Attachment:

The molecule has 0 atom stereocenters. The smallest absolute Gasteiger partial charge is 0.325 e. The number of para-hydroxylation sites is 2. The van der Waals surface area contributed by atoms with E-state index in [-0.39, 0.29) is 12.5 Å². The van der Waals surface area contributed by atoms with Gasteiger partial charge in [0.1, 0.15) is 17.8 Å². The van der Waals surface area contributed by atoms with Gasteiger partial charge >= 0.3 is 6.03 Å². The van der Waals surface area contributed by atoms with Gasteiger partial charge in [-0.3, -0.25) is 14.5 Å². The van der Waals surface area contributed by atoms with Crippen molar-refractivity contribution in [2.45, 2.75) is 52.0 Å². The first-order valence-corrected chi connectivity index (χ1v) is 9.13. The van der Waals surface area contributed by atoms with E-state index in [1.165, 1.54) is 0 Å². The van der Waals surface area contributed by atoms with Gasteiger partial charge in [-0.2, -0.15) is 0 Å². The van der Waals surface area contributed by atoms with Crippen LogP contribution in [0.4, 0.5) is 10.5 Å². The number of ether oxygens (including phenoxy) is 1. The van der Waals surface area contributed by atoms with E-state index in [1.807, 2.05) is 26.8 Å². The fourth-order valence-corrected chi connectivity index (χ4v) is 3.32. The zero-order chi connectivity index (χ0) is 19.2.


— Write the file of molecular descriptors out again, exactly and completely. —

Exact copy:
The molecule has 0 atom stereocenters. The smallest absolute Gasteiger partial charge is 0.325 e. The number of para-hydroxylation sites is 2. The van der Waals surface area contributed by atoms with E-state index in [-0.39, 0.29) is 12.5 Å². The van der Waals surface area contributed by atoms with Gasteiger partial charge in [0.1, 0.15) is 17.8 Å². The van der Waals surface area contributed by atoms with Gasteiger partial charge >= 0.3 is 6.03 Å². The van der Waals surface area contributed by atoms with Gasteiger partial charge in [-0.3, -0.25) is 14.5 Å². The van der Waals surface area contributed by atoms with Crippen molar-refractivity contribution in [2.45, 2.75) is 52.0 Å². The first-order valence-corrected chi connectivity index (χ1v) is 9.13. The van der Waals surface area contributed by atoms with E-state index in [1.165, 1.54) is 0 Å². The van der Waals surface area contributed by atoms with Gasteiger partial charge in [-0.2, -0.15) is 0 Å². The van der Waals surface area contributed by atoms with Crippen LogP contribution in [0.4, 0.5) is 10.5 Å². The number of ether oxygens (including phenoxy) is 1. The van der Waals surface area contributed by atoms with E-state index in [1.807, 2.05) is 26.8 Å². The fourth-order valence-corrected chi connectivity index (χ4v) is 3.32. The zero-order chi connectivity index (χ0) is 19.2.